the misfortune to be listening to C-SPAN, and heard an earlier exchange between some Congresswoman from NY questioning someone from the State Department, and ALL she wanted to know, ALL she kept after him about was: what is the US doing about making sure that the Muslim Brotherhood doesn't get a foothold of any kind in the new Egyptian government ("But, what are you going to DO to make sure the Muslim Brotherhood isn't a part of the government?")  And the State Dept. guy kept saying, it isn't up to us to determine who is and isn't part of the government, that that is up to the Egyptian people to decide, and the important thing is that everyone have a voice, be part of the conversation.  That there was nothing wrong with a political conversation in which the MB was included, should they choose to participate.

    The Congresswoman was nearly wetting her pants that she couldn't get this guy to give her the answers she wanted, which were, I guess, some version of, "if those guys make one move on the Egyptian government, we'll go all Iraq on their asses."

    I would have clicked over to something else, but I was transfixed by the realization - once again - that we have people in our government who have been so brainwashed to believe that anything that looks Muslim and sounds Muslim is the personification of evil and must be eradicated.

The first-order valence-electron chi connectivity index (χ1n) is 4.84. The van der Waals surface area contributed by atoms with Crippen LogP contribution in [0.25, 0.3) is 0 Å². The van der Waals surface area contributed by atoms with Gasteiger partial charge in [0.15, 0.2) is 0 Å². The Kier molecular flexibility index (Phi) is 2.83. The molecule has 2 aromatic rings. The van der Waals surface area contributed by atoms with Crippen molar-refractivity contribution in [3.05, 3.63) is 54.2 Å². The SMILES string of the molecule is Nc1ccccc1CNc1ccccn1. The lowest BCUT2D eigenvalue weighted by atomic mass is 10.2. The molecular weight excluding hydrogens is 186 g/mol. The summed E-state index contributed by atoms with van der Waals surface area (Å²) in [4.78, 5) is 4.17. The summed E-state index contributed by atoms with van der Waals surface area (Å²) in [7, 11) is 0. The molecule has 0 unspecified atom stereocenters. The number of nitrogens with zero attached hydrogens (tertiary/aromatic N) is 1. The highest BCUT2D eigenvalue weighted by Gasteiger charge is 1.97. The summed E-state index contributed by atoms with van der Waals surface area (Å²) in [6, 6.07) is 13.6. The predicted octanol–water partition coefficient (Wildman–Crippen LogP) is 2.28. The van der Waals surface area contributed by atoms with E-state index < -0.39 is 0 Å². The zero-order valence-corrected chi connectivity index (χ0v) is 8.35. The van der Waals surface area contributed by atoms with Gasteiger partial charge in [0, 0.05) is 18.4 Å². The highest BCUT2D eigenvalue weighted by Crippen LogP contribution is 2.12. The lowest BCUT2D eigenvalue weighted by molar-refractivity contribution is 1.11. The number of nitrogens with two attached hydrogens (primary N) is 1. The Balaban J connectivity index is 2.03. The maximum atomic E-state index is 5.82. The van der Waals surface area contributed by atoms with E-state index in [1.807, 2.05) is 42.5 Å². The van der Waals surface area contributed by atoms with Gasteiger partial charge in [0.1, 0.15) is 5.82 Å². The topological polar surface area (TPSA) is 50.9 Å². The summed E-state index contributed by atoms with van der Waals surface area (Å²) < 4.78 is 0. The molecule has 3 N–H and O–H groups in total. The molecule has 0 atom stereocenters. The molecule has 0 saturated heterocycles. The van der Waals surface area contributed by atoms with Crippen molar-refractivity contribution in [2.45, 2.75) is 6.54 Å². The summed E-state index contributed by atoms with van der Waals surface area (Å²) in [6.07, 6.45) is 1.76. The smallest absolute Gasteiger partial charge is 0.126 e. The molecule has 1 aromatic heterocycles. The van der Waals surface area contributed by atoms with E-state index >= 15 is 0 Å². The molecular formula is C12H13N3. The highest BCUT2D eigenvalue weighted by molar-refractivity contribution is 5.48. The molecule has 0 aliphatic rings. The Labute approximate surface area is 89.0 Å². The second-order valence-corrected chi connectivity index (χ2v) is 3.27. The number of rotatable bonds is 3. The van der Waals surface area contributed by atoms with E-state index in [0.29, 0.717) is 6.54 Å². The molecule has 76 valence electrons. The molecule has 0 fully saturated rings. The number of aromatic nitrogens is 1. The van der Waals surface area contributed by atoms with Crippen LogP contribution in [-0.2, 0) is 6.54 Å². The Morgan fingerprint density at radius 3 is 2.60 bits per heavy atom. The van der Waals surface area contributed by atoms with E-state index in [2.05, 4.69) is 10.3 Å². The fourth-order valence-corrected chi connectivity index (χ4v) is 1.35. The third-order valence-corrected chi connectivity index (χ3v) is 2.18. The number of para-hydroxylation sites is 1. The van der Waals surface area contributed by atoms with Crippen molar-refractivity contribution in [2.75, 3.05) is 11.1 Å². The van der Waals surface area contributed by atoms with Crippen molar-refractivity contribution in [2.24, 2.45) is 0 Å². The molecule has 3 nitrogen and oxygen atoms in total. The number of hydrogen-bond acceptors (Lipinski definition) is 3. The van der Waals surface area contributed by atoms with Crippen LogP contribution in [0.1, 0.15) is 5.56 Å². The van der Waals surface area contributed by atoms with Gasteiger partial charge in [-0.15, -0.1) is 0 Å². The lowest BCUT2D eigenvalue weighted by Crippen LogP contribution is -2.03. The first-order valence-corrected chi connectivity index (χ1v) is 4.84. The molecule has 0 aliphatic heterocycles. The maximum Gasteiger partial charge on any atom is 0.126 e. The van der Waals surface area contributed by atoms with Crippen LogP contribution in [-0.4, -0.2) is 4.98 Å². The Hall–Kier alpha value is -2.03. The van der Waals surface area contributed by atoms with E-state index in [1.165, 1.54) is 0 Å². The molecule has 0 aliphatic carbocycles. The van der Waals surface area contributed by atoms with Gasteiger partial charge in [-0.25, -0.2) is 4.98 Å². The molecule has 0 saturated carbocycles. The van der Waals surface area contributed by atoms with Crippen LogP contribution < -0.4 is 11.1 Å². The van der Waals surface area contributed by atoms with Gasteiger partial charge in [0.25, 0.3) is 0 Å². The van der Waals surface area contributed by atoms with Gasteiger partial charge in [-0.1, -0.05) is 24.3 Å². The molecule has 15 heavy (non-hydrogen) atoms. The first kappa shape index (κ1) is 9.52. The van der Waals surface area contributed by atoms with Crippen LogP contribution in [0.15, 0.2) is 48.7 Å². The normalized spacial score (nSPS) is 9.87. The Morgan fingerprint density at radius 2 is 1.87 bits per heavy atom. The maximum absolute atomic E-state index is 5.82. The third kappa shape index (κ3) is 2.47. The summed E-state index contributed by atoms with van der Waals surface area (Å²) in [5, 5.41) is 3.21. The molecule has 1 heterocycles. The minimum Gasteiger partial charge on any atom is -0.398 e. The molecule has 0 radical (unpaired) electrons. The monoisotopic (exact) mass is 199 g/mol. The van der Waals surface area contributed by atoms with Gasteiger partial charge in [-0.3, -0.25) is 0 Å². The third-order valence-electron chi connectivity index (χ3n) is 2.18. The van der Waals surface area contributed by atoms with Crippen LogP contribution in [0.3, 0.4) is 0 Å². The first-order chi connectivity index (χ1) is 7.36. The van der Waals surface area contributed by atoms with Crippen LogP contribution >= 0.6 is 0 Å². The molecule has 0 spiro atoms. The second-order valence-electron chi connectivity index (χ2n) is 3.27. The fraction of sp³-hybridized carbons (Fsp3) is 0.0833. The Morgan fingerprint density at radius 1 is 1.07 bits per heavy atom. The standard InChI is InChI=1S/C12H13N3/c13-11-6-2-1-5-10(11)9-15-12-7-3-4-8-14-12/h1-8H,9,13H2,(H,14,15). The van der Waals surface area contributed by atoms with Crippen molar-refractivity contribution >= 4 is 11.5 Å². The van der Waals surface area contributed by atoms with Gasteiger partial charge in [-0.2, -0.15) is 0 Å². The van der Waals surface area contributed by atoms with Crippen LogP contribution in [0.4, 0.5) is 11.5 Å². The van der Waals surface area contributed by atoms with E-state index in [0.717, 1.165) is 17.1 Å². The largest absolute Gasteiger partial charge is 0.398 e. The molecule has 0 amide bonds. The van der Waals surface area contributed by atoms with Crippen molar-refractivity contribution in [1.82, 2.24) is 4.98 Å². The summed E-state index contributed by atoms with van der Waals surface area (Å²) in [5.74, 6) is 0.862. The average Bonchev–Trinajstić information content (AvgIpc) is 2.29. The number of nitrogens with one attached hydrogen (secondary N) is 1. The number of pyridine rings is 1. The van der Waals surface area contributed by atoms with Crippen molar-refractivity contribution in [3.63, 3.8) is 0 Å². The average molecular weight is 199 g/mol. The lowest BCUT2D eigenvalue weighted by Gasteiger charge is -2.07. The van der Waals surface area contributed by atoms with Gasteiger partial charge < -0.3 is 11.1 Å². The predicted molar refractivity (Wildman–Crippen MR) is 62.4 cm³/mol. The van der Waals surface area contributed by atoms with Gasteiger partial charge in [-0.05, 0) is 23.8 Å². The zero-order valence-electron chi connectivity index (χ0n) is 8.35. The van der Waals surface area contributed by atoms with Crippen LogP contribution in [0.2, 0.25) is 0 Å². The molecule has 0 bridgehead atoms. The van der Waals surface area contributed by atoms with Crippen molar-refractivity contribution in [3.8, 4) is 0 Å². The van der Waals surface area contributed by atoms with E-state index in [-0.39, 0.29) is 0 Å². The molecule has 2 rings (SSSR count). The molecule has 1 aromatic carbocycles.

Wouldn't surprise me if she'd purged her home of anything made of muslin, just because it sounded too much like "muslim."


    I want to start the Muslin Botherhood (none / 0) (#26)
    by ruffian on Fri Feb 11, 2011 at 02:30:28 PM EST
    We can sew up some outfits.

    Nah, they'd wrinkle too much (none / 0) (#27)
    by Towanda on Fri Feb 11, 2011 at 02:52:40 PM EST
    but it beats a Polyester Brotherhood, you bet.

    Think of all the crazies (none / 0) (#28)
    by Militarytracy on Fri Feb 11, 2011 at 02:53:23 PM EST
    that the American democracy has to learn how to deal with, and I guess we are the only society capable of self governance through something that resembles a democracy.  Just us and a couple of other old schoolers on the global block, but for everyone else....you can't have one cuz God only knows what you guys would do with it.  As if basic human beings can't measure out cost, loss, and risk for themselves.  So far in this country recently though, we had the one guy whose whole house was a bomb so we had to evacuate the neighborhood and blow it, and then we had the guy building and transporting IEDs.  What if anyone dangerous got a foothold in our country?